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  1. #1
    Administrator octothorpesarus's Avatar
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    1950's reserve chute acquired...ideas?

    I recently came into possession of an old 1950s reserve parachute. What would you do with it? It's thin, I'd guess .9 ripstop.

    uploadfromtaptalk1391371789317.jpg
    uploadfromtaptalk1391371828552.jpg

  2. #2
    Herder of Cats OutandBack's Avatar
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    How big is a reserve chute?
    Could you hang it like the MN guys do at their frozen butt hang?
    It might make good UQP's or hammock sock material.

    EDIT: was nylon even around in 1950 that might be silk.
    O&B
    May your mileage in the backcountry exceed your post count.

  3. #3
    Bubba's Avatar
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    If the chute is completely intact it would make a good group shelter. It's what I see used in some of the trip reports.
    Don't let life get in the way of living.

  4. #4
    Senior Member Gresh's Avatar
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    Jump.

    Otherwise, maybe a few hammocks?
    Palmetto State Hangers: http://facebook.com/groups/palmettostatehangers
    Sponsored By: Dream Hammock: http://tinyurl.com/pvpz9oa, UGQ: http://tinyurl.com/ooae8cz,
    TATO Gear: http://www.tatogear.com, and Ripstop By The Roll: http://tinyurl.com/oqhryd2

  5. #5
    Administrator octothorpesarus's Avatar
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    It's not whole, one section has been cut and ripped slightly, though it could be repaired. As I was rolling it out to take measurements I noticed it was actually manufactured in 1967.

    uploadfromtaptalk1391372881933.jpg

    It seems rather thin to make a UQP, or am I overestimating the minimum fabric weight required for an effective UQP?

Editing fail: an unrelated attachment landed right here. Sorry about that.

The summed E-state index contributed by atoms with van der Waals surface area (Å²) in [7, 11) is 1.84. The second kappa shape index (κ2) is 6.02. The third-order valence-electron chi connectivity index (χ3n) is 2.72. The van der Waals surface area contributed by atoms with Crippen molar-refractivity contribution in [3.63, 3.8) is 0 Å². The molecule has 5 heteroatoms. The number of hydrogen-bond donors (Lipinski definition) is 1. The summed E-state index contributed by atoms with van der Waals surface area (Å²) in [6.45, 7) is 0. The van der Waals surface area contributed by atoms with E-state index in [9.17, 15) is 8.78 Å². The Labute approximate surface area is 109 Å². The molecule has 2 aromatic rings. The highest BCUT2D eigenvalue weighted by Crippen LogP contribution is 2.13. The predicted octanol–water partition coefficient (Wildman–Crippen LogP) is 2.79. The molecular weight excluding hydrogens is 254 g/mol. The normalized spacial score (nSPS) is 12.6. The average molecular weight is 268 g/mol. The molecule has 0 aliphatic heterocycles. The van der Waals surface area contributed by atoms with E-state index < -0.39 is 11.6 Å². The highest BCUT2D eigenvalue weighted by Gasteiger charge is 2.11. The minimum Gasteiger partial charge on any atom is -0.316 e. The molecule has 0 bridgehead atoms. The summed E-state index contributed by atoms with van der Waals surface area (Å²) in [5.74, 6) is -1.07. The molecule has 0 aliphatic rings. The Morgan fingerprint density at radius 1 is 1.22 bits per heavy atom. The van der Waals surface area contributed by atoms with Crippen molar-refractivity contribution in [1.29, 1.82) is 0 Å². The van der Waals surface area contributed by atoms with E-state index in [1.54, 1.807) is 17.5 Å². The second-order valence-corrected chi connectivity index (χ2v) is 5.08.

The panels are quite narrow so I'm not sure how suitable it would be as a hammock body.

  6. #6
    Herder of Cats OutandBack's Avatar
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    Quote Originally Posted by octothorpesarus View Post
    It's not whole, one section has been cut and ripped slightly, though it could be repaired. As I was rolling it out to take measurements I noticed it was actually manufactured in 1967.

    uploadfromtaptalk1391372881933.jpg

    It seems rather thin to make a UQP, or am I overestimating the minimum fabric weight required for an effective UQP?

    The panels are quite narrow so I'm not sure how suitable it would be as a hammock body.
    Depends I guess. My UQP is one of the first breathables 2QZQ made.
    I am guessing it's made from 1.0 ripstop DWR treated.

    It has been wash several times. I don't think there is much DWR treatment left.
    But it still works great as a wind block for the UQ.
    It may or may not stop water splashing from getting to the UQ anymore but I can always tell when its on.
    I've been sleeping on my deck 2-3 times a week during this winter.

    O&B
    May your mileage in the backcountry exceed your post count.

  7. #7
    Administrator octothorpesarus's Avatar
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    It very well may be silk. The part number matches this ebay listing. http://m.ebay.com/itm?itemId=350912288712

  8. #8
    Member slicktop's Avatar
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    Quote Originally Posted by octothorpesarus View Post
    It very well may be silk. The part number matches this ebay listing. http://m.ebay.com/itm?itemId=350912288712
    if it is indeed silk, I'd think it would make a fine batch of top quilts!

  9. #9
    Administrator octothorpesarus's Avatar
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    It has a very nice feel, I'm leaning towards making TQ liners, maybe trying my hand at a poorly made imitation blackrock hat.

  10. #10
    In the sixties, paper sleeping bags were used on wildland fires. Silk cargo chutes were used on drop fires to wrap up in for the paper bags were not that warm. Special care had to be taken for grasshoppers would destroy a silk parachute in short order.

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